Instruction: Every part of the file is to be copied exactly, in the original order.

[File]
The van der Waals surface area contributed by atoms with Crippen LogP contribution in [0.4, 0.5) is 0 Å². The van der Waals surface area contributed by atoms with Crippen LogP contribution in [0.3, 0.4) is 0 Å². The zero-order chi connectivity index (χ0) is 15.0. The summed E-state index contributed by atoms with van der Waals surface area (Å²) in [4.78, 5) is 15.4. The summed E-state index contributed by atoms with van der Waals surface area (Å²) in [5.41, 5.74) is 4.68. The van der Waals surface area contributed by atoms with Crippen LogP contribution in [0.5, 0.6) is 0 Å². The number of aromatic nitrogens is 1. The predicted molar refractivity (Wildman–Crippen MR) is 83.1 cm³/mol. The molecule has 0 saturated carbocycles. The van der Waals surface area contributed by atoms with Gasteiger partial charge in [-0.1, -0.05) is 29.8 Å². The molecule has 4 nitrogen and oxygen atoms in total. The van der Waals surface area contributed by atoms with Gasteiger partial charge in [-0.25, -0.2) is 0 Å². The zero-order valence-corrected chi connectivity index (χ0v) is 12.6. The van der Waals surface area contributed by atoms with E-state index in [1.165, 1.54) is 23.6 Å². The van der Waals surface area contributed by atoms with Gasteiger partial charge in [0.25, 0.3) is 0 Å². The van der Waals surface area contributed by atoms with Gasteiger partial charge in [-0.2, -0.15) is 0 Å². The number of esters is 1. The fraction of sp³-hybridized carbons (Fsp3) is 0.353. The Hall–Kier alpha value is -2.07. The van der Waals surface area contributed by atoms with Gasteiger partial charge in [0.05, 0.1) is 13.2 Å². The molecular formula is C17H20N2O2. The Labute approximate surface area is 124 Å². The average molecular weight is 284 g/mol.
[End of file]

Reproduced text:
The van der Waals surface area contributed by atoms with Crippen LogP contribution in [0.4, 0.5) is 0 Å². The van der Waals surface area contributed by atoms with Crippen LogP contribution in [0.3, 0.4) is 0 Å². The zero-order chi connectivity index (χ0) is 15.0. The summed E-state index contributed by atoms with van der Waals surface area (Å²) in [4.78, 5) is 15.4. The summed E-state index contributed by atoms with van der Waals surface area (Å²) in [5.41, 5.74) is 4.68. The van der Waals surface area contributed by atoms with Crippen LogP contribution in [0.5, 0.6) is 0 Å². The number of aromatic nitrogens is 1. The predicted molar refractivity (Wildman–Crippen MR) is 83.1 cm³/mol. The molecule has 0 saturated carbocycles. The van der Waals surface area contributed by atoms with Gasteiger partial charge in [-0.1, -0.05) is 29.8 Å². The molecule has 4 nitrogen and oxygen atoms in total. The van der Waals surface area contributed by atoms with Gasteiger partial charge in [-0.25, -0.2) is 0 Å². The zero-order valence-corrected chi connectivity index (χ0v) is 12.6. The van der Waals surface area contributed by atoms with E-state index in [1.165, 1.54) is 23.6 Å². The van der Waals surface area contributed by atoms with Gasteiger partial charge in [0.25, 0.3) is 0 Å². The van der Waals surface area contributed by atoms with Gasteiger partial charge in [-0.2, -0.15) is 0 Å². The number of esters is 1. The fraction of sp³-hybridized carbons (Fsp3) is 0.353. The Hall–Kier alpha value is -2.07. The van der Waals surface area contributed by atoms with Gasteiger partial charge in [0.05, 0.1) is 13.2 Å². The molecular formula is C17H20N2O2. The Labute approximate surface area is 124 Å². The average molecular weight is 284 g/mol.